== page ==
Once I set out on the road out of Sapa that goes to Cat Cat, I was immediately badgered by (xe om) motorbike taxi drivers who wanted to take me down the hill. I heard that it was only about 1.5 miles, and it was downhill, so I refused. But one in particular, who called himself Nokia and had that name scrolled on his helmet, just kept following me. I eventually told him I might be interested in a ride back up.
Walking down this steep mountain was pleasant enough. I had to pay an entry fee of about one dollar, and then a bit farther down the road you switch from a steep road to an even steeper set of staircases. Long story short, it’s like walking about 1,000 feet in elevation down a mountain, and then walking down about 50 (no joke) flights of stairs, except the stairs are uneven, jagged, and have no hand rails.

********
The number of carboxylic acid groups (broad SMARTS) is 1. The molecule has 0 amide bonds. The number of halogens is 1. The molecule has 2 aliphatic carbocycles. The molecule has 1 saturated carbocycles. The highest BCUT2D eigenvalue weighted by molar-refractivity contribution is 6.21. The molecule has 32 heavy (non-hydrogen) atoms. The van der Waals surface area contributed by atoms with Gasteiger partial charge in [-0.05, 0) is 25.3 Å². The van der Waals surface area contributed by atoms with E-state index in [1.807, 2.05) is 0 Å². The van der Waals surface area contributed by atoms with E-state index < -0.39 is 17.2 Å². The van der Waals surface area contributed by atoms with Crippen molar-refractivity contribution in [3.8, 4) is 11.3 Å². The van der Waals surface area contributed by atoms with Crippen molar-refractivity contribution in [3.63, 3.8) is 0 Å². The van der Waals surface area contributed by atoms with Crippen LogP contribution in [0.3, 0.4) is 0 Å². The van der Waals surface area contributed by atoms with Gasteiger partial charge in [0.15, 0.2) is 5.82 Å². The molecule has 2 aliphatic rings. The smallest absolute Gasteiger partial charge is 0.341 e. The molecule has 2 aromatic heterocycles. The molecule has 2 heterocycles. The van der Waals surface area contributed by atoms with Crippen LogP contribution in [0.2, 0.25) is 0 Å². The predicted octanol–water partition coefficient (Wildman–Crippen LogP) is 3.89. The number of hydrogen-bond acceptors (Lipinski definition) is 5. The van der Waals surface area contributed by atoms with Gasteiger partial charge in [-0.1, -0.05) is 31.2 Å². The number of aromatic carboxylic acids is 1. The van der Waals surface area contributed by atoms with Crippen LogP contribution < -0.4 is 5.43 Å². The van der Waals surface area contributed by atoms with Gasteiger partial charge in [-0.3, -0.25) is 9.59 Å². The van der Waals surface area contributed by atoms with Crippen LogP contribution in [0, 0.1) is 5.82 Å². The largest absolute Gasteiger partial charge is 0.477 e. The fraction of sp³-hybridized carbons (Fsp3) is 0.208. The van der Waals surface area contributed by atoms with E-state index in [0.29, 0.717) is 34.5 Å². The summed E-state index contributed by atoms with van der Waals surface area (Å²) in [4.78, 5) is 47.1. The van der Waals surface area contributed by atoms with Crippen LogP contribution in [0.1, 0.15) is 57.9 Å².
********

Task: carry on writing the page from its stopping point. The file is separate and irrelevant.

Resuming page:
Continuing down the stairs I would occasionally pass a crude house-like structure built along the side, and inside about half of them was someone wanting to sell me craft items. I kept going and going, and when I finally reached a small and unspectacular waterfall and a few “shops” at the bottom I realized that this was the so-called village. It was interesting to see, but I can’t say I’d recommend it to anyone, especially considering it’s so steep and a bit dangerous as well, and that’s in good weather.